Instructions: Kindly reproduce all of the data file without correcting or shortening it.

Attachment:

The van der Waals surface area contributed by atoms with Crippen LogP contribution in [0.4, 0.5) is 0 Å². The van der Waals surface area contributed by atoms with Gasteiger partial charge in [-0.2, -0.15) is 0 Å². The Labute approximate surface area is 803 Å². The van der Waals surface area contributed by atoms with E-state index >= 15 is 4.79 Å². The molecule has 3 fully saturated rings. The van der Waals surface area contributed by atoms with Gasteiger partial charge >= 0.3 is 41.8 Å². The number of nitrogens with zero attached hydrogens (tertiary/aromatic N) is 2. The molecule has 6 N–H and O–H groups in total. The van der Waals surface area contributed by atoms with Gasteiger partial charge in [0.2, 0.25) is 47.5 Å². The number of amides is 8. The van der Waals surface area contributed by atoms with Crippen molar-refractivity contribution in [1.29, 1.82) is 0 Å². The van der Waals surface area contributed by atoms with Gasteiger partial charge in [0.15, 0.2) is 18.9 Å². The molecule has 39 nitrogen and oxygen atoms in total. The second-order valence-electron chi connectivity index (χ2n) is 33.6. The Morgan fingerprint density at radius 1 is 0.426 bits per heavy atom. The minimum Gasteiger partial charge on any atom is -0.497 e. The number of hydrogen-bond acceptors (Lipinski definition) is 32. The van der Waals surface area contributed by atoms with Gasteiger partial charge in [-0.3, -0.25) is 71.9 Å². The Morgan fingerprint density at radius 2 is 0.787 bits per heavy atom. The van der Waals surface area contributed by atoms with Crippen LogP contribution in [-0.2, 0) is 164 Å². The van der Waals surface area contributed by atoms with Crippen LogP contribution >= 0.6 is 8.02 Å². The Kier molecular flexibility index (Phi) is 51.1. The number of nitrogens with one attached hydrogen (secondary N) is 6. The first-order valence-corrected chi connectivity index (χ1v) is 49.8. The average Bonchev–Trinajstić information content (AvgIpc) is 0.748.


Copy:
The van der Waals surface area contributed by atoms with Crippen LogP contribution in [0.4, 0.5) is 0 Å². The van der Waals surface area contributed by atoms with Gasteiger partial charge in [-0.2, -0.15) is 0 Å². The Labute approximate surface area is 803 Å². The van der Waals surface area contributed by atoms with E-state index >= 15 is 4.79 Å². The molecule has 3 fully saturated rings. The van der Waals surface area contributed by atoms with Gasteiger partial charge >= 0.3 is 41.8 Å². The number of nitrogens with zero attached hydrogens (tertiary/aromatic N) is 2. The molecule has 6 N–H and O–H groups in total. The van der Waals surface area contributed by atoms with Gasteiger partial charge in [0.2, 0.25) is 47.5 Å². The number of amides is 8. The van der Waals surface area contributed by atoms with Crippen molar-refractivity contribution in [1.29, 1.82) is 0 Å². The van der Waals surface area contributed by atoms with Gasteiger partial charge in [0.15, 0.2) is 18.9 Å². The molecule has 39 nitrogen and oxygen atoms in total. The second-order valence-electron chi connectivity index (χ2n) is 33.6. The Morgan fingerprint density at radius 1 is 0.426 bits per heavy atom. The minimum Gasteiger partial charge on any atom is -0.497 e. The number of hydrogen-bond acceptors (Lipinski definition) is 32. The van der Waals surface area contributed by atoms with Gasteiger partial charge in [-0.3, -0.25) is 71.9 Å². The Morgan fingerprint density at radius 2 is 0.787 bits per heavy atom. The van der Waals surface area contributed by atoms with Crippen LogP contribution in [-0.2, 0) is 164 Å². The van der Waals surface area contributed by atoms with Crippen LogP contribution >= 0.6 is 8.02 Å². The Kier molecular flexibility index (Phi) is 51.1. The number of nitrogens with one attached hydrogen (secondary N) is 6. The first-order valence-corrected chi connectivity index (χ1v) is 49.8. The average Bonchev–Trinajstić information content (AvgIpc) is 0.748.